My current research interests include:
How is science communicated to the public through different outlets such as mass media and museum exhibits?
I have collaborated on two research projects to try to answer this question. The overarching questions of these two projects are:
a. How is the shark finning issue framed in US newspapers?
b. How is horse evolution portrayed in natural history museums in the US?
These results are important for conservation groups, policy makers and museum designers.
Why do people participate in science communication activities?
My thesis proposal aims to understand what drives scientists to interact with the public. Also, I want to study why the public takes part in science communication activities.
Science communication activities include public talks, museum visits, field trips, mass media coverage, books and webpages.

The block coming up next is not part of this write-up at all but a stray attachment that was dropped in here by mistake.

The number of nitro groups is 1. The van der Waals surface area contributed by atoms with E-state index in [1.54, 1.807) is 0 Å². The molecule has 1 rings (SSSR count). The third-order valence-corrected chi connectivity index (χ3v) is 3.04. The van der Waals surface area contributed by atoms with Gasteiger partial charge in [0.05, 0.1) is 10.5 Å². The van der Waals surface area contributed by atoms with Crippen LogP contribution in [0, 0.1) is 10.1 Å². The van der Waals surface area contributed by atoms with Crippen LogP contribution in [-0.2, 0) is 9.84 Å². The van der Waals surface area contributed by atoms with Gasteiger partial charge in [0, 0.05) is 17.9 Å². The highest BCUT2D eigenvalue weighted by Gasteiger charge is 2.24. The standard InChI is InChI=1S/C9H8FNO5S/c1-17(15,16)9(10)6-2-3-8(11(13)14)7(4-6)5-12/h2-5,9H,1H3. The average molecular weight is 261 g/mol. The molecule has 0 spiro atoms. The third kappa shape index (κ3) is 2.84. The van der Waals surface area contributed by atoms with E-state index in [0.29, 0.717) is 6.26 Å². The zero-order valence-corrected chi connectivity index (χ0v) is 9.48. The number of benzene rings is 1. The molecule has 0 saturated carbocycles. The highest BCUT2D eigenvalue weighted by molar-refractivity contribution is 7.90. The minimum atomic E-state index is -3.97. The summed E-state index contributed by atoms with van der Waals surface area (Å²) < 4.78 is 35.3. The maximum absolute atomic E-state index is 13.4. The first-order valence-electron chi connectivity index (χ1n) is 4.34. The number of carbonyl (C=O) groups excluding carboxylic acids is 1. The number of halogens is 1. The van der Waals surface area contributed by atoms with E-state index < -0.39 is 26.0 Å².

How do scientists can plan meaningful science communication activities?
I am participating in a front-end evaluation for a traveling exhibit. The purpose of this evaluation is to understand people's perceptions and interest on the topic of the exhibit, in this case, past and present biodiversity in the Neotropics.
Results of this evaluation will better inform scientists and exhibit designers on the public's understanding and needs.
One example of a meaningful actitivy designed by a scientist is the fossil identification guide developed by paleontologist Austin Hendy and his wife, Katherine Hendy. A group of teachers from different cities in Panama participated in a field trip to a fossil site near Colon in the Caribbean side of the country. Teachers were able to use the guide to familiarize themselves with paleontology and fossils from Panama.